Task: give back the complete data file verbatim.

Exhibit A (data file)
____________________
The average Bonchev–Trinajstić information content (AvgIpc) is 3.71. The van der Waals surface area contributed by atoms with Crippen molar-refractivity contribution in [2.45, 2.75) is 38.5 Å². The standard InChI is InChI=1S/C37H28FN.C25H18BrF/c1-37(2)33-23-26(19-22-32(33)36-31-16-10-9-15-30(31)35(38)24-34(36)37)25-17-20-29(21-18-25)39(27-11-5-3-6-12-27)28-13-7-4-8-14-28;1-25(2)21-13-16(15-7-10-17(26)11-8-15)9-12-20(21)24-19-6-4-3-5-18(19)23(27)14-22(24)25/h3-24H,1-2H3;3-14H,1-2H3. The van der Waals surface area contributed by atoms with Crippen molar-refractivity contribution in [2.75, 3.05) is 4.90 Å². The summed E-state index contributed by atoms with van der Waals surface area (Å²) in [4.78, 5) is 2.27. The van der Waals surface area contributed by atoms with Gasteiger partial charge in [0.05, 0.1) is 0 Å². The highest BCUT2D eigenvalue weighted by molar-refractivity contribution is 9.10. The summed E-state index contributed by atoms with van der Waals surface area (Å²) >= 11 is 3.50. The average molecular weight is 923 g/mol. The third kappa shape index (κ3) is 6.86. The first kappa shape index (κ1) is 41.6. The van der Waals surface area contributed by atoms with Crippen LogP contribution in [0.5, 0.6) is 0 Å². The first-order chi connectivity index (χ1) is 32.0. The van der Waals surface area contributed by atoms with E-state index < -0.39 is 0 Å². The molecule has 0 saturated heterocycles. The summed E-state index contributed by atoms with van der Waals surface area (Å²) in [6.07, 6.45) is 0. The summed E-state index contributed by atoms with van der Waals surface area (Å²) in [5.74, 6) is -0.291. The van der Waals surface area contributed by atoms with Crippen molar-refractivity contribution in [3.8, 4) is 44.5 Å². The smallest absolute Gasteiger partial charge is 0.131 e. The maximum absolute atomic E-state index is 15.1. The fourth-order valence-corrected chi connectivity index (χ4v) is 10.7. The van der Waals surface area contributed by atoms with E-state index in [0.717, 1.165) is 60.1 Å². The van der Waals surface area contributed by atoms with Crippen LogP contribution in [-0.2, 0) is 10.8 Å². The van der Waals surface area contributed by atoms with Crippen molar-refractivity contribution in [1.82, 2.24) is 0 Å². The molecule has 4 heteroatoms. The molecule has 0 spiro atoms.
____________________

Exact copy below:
The average Bonchev–Trinajstić information content (AvgIpc) is 3.71. The van der Waals surface area contributed by atoms with Crippen molar-refractivity contribution in [2.45, 2.75) is 38.5 Å². The standard InChI is InChI=1S/C37H28FN.C25H18BrF/c1-37(2)33-23-26(19-22-32(33)36-31-16-10-9-15-30(31)35(38)24-34(36)37)25-17-20-29(21-18-25)39(27-11-5-3-6-12-27)28-13-7-4-8-14-28;1-25(2)21-13-16(15-7-10-17(26)11-8-15)9-12-20(21)24-19-6-4-3-5-18(19)23(27)14-22(24)25/h3-24H,1-2H3;3-14H,1-2H3. The van der Waals surface area contributed by atoms with Crippen molar-refractivity contribution in [2.75, 3.05) is 4.90 Å². The summed E-state index contributed by atoms with van der Waals surface area (Å²) in [4.78, 5) is 2.27. The van der Waals surface area contributed by atoms with Gasteiger partial charge in [0.05, 0.1) is 0 Å². The highest BCUT2D eigenvalue weighted by molar-refractivity contribution is 9.10. The summed E-state index contributed by atoms with van der Waals surface area (Å²) >= 11 is 3.50. The average molecular weight is 923 g/mol. The third kappa shape index (κ3) is 6.86. The first kappa shape index (κ1) is 41.6. The van der Waals surface area contributed by atoms with Crippen LogP contribution in [0.5, 0.6) is 0 Å². The first-order chi connectivity index (χ1) is 32.0. The van der Waals surface area contributed by atoms with E-state index < -0.39 is 0 Å². The molecule has 0 saturated heterocycles. The summed E-state index contributed by atoms with van der Waals surface area (Å²) in [6.07, 6.45) is 0. The summed E-state index contributed by atoms with van der Waals surface area (Å²) in [5.74, 6) is -0.291. The van der Waals surface area contributed by atoms with Crippen molar-refractivity contribution in [3.8, 4) is 44.5 Å². The smallest absolute Gasteiger partial charge is 0.131 e. The maximum absolute atomic E-state index is 15.1. The fourth-order valence-corrected chi connectivity index (χ4v) is 10.7. The van der Waals surface area contributed by atoms with E-state index in [0.717, 1.165) is 60.1 Å². The van der Waals surface area contributed by atoms with Crippen LogP contribution in [-0.2, 0) is 10.8 Å². The van der Waals surface area contributed by atoms with Crippen molar-refractivity contribution in [1.82, 2.24) is 0 Å². The molecule has 4 heteroatoms. The molecule has 0 spiro atoms.